McIlroy: Norman, LIV Golf have done Saudi investors a ‘disservice’

McIlroy: Norman, LIV Golf have done Saudi investors a ‘disservice’

PONTE VEDRA BEACH, Fla. – Monday’s meeting between the PGA Tour policy board player directors and Yasir Al-Rumayyan, the governor of Saudi Arabia’s Public Investment Fund, is a long overdue step toward a deal that would reunite golf, Rory McIlroy said Sunday at The Players Championship.

The six player directors — Tiger Woods, Patrick Cantlay, Jordan Spieth, Adam Scott, Peter Malnati and Webb Simpson — have been “strongly encouraged” to meet with Al-Rumayyan on Monday and McIlroy, who met with the PIF governor in late 2022, was eager for the players to gain a better understanding of the fund and its leader.

“Fundamentally, he wants to do the right thing,” McIlroy said. “I have spent time with Yasir and his — the people that have represented him in LIV, I think, have done him a disservice, so [LIV Golf CEO Greg] Norman and those guys.

“I actually think there's a really big disconnect between PIF and LIV. I think you got PIF over here and LIV are sort of over here doing their own thing. So the closer that we can get to Yasir, PIF and hopefully finalize that investment, I think that will be a really good thing.”

The Tour and PIF announced a framework agreement last June that allowed both sides to start negotiating a potential deal that would include the for-profit assets of the Tour, LIV Golf and the DP World Tour. Tour commissioner Jay Monahan said this week at TPC Sawgrass that the negotiations with PIF were “accelerating” and Monday’s meeting suggests the two sides are closer to a deal than some thought.

“I think [a deal] should have happened months ago, so I am glad that it's happening. Hopefully that progresses conversations and gets us closer to a solution,” McIlroy said.

Among the questions that will likely be covered in that meeting is how team golf might be worked into the current Tour landscape.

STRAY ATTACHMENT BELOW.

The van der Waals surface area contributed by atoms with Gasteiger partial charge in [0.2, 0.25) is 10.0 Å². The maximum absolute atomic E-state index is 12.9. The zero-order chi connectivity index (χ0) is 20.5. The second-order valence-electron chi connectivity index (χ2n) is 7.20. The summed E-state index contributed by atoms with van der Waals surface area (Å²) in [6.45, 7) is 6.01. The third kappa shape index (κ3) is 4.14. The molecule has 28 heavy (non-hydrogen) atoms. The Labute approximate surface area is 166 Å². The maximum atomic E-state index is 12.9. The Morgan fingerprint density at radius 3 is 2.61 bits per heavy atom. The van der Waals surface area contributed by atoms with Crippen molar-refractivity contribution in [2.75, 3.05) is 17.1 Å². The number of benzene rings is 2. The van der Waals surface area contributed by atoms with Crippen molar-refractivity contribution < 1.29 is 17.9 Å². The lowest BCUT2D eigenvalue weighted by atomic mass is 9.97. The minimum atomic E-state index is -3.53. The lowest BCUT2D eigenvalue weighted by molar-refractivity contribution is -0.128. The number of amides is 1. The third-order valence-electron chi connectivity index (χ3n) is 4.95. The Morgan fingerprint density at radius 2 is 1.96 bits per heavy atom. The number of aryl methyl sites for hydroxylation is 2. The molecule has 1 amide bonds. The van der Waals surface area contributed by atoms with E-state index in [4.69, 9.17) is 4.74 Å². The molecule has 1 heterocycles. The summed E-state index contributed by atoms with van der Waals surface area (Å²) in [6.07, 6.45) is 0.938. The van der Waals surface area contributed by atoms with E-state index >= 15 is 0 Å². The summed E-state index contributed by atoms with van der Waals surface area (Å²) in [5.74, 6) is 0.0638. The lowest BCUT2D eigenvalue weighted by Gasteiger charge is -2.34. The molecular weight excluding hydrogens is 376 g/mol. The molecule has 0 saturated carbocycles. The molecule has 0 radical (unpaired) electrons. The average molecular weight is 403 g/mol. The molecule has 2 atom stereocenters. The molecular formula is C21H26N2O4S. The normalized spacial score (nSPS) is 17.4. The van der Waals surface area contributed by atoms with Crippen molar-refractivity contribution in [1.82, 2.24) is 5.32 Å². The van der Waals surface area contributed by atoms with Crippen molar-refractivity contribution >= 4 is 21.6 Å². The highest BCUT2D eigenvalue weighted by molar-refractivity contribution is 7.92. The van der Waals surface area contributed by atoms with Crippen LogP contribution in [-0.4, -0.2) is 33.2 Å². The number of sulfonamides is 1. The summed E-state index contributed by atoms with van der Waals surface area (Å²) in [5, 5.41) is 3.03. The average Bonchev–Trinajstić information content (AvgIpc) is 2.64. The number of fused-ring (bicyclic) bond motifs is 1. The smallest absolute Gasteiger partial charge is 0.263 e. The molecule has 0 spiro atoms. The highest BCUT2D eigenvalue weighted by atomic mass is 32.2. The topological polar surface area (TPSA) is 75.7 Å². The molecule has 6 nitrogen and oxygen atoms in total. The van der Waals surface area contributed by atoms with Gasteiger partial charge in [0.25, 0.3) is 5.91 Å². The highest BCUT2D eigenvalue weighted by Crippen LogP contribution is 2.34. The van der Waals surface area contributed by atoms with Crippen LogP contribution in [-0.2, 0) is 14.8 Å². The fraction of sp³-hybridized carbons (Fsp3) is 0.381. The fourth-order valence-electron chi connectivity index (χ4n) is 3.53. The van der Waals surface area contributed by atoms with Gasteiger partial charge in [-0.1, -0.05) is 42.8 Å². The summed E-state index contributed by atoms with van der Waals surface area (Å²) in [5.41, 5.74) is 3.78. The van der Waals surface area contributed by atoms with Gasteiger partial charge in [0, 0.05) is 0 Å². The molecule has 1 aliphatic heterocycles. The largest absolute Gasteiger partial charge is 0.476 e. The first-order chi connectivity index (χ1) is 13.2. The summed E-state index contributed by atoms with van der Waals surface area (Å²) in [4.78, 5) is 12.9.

“They're big on team golf and they want to see team golf survive in some way in the calendar. I don't think it has to necessarily look like LIV,” said McIlroy, who struggled on Sunday to an even-par 72 at TPC Sawgrass and was tied for 19th when he completed his final round. “In my mind you should leave the individual golf the individual golf and then you play your team golf on the sort of periphery of that.”

McIlroy cautioned that the players and the public should be patient and expects LIV Golf to continue into the foreseeable future, but he’s confident a deal will eventually be completed and “everyone [will] understand why we're doing what we're doing.”

Scott told reporters on Friday he was looking forward to putting “a face to a name” at Monday’s meeting and Malnati said he wanted to learn “what involvement [the PIF] want [in golf].”

“They're a sovereign wealth fund,” said McIlroy, when asked why Al-Rumayyan wanted to be involved in golf. “They want to park money for decades and not worry about it. They want to invest in smart and secure businesses, and the PGA Tour is definitely one of those especially if they're looking to invest in sport in some way.”